Gasoline sales to double whilst India aims for electric vehicle future
Despite India’s efforts to drive electric vehicle (EV) usage in the coming 12 years, the nation is still heading towards an oil and gas prominent future.
The country announced plans to only sell EVs by 2030, however, it is also set to have its consumption of gasoline and diesel double in the same period of time, claims the Petroleum Planning and Analysis Cell of India’s Oil Ministry.
Wood Mackensive released a similar prediction, only arguing that diesel ha the potential to grow by only a third, reaching 113mn tonnes.
According to Bloomberg, these forecasts can work together coherently, due to the likelihood of EVs remaining expensive in India.
“The government is only aiming for 100 percent electric vehicles sales by 2030,” stated Suresh Sivanandam, the Head of Asia Refining Research at Wood Mackenzie Ltd., Bloomberg reported.
“We should still see gasoline demand growing until 2030 but the pace of the growth slows down beyond 2030.”
There has been no official action in regards to policy towards the EV target the nation has set.
“The government is yet to release a policy paper on electric vehicles,” Sivanandam added.
“That would set the tone for how serious the government is about this ambition.”
All but two UK regions failing on school energy efficiency
Most schools are still "treading water" on implementing energy efficient technology, according to new analysis of Government data from eLight.
Yorkshire & the Humber and the North East are the only regions where schools have collectively reduced how much they spend on energy per pupil, cutting expenditure by 4.4% and 0.9% respectively. Every other region of England increased its average energy expenditure per pupil, with schools in Inner London doing so by as much as 23.5%.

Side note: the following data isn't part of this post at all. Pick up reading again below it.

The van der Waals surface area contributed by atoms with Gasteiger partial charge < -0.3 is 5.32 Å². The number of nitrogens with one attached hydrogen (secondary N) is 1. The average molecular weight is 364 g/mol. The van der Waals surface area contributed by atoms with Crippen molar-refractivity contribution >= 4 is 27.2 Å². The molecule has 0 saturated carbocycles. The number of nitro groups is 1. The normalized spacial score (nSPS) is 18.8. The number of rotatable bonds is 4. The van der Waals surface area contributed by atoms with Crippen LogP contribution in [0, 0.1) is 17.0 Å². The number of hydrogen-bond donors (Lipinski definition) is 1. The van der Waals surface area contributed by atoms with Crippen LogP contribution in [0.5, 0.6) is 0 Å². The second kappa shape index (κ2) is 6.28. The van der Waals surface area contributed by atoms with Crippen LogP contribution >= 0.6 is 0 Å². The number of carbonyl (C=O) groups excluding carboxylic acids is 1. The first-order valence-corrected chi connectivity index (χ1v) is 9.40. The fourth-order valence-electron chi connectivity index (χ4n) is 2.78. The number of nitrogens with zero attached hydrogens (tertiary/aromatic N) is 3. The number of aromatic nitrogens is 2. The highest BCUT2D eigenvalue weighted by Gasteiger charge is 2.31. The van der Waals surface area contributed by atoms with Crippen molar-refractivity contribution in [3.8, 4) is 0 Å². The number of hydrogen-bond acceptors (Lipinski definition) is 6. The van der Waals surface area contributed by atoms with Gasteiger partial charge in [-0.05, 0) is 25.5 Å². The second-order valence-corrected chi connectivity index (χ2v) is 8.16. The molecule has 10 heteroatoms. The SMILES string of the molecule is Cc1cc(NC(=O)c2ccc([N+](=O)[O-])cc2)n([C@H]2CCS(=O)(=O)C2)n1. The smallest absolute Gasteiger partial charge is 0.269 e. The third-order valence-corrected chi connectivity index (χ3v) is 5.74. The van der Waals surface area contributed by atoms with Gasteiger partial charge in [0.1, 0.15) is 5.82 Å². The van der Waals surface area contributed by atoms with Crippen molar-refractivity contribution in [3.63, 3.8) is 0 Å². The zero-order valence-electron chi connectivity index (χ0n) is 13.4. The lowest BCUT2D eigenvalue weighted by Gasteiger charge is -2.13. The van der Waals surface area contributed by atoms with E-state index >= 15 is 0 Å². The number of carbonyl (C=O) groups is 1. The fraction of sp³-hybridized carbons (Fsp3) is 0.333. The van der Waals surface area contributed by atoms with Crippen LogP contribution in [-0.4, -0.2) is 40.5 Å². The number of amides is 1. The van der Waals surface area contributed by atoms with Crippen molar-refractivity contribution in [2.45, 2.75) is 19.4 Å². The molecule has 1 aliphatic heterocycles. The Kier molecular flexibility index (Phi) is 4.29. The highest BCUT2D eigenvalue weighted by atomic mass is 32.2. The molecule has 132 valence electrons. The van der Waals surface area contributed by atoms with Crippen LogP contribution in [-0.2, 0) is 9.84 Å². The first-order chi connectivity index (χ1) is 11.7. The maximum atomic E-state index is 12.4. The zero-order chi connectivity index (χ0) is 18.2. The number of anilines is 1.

According to The Carbon Trust, energy bills in UK schools amount to £543 million per year, with 50% of a school’s total electricity cost being lighting. If every school in the UK implemented any type of energy efficient technology, over £100 million could be saved each year.
Harvey Sinclair, CEO of eEnergy, eLight’s parent company, said the figures demonstrate an uncomfortable truth for the education sector – namely that most schools are still treading water on the implementation of energy efficient technology. Energy efficiency could make a huge difference to meeting net zero ambitions, but most schools are still lagging behind.
“The solutions exist, but they are not being deployed fast enough," he said. "For example, we’ve made great progress in upgrading schools to energy-efficient LED lighting, but with 80% of schools yet to make the switch, there’s an enormous opportunity to make a collective reduction in carbon footprint and save a lot of money on energy bills. Our model means the entire project is financed, doesn’t require any upfront expenditure, and repayments are more than covered by the energy savings made."
He said while it has worked with over 300 schools, most are still far too slow to commit. "We are urging them to act with greater urgency because climate change won’t wait, and the need for action gets more pressing every year. The education sector has an important part to play in that and pupils around the country expect their schools to do so – there is still a huge job to be done."
North Yorkshire County Council is benefiting from the Public Sector Decarbonisation Scheme, which has so far awarded nearly £1bn for energy efficiency and heat decarbonisation projects around the country, and Craven schools has reportedly made a successful £2m bid (click here).
The Department for Education has issued 13 tips for reducing energy and water use in schools.